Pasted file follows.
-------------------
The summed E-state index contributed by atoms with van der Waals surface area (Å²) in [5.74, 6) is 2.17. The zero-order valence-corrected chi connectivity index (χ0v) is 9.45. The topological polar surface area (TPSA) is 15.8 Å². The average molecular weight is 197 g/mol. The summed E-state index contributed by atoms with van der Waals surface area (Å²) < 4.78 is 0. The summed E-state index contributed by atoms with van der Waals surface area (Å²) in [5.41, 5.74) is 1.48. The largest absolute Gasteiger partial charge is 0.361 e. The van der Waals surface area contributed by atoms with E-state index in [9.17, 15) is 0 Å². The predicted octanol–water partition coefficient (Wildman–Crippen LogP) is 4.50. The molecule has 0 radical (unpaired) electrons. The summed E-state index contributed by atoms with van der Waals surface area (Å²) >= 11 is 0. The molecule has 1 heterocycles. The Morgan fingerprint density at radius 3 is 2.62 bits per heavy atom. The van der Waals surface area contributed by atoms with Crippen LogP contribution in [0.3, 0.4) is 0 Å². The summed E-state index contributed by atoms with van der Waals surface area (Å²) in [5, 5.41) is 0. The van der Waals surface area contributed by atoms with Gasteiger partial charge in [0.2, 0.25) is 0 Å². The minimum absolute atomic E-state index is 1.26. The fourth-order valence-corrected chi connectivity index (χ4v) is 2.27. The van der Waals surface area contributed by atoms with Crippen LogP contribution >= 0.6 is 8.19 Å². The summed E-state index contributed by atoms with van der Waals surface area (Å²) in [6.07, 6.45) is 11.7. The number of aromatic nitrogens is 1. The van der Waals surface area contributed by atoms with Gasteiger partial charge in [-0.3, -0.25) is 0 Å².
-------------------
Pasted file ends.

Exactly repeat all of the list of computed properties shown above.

The summed E-state index contributed by atoms with van der Waals surface area (Å²) in [5.74, 6) is 2.17. The zero-order valence-corrected chi connectivity index (χ0v) is 9.45. The topological polar surface area (TPSA) is 15.8 Å². The average molecular weight is 197 g/mol. The summed E-state index contributed by atoms with van der Waals surface area (Å²) < 4.78 is 0. The summed E-state index contributed by atoms with van der Waals surface area (Å²) in [5.41, 5.74) is 1.48. The largest absolute Gasteiger partial charge is 0.361 e. The van der Waals surface area contributed by atoms with E-state index in [9.17, 15) is 0 Å². The predicted octanol–water partition coefficient (Wildman–Crippen LogP) is 4.50. The molecule has 0 radical (unpaired) electrons. The summed E-state index contributed by atoms with van der Waals surface area (Å²) >= 11 is 0. The molecule has 1 heterocycles. The Morgan fingerprint density at radius 3 is 2.62 bits per heavy atom. The van der Waals surface area contributed by atoms with Crippen LogP contribution in [0.3, 0.4) is 0 Å². The summed E-state index contributed by atoms with van der Waals surface area (Å²) in [5, 5.41) is 0. The van der Waals surface area contributed by atoms with Gasteiger partial charge in [0.2, 0.25) is 0 Å². The minimum absolute atomic E-state index is 1.26. The fourth-order valence-corrected chi connectivity index (χ4v) is 2.27. The van der Waals surface area contributed by atoms with Crippen LogP contribution >= 0.6 is 8.19 Å². The summed E-state index contributed by atoms with van der Waals surface area (Å²) in [6.07, 6.45) is 11.7. The number of aromatic nitrogens is 1. The van der Waals surface area contributed by atoms with Gasteiger partial charge in [-0.3, -0.25) is 0 Å².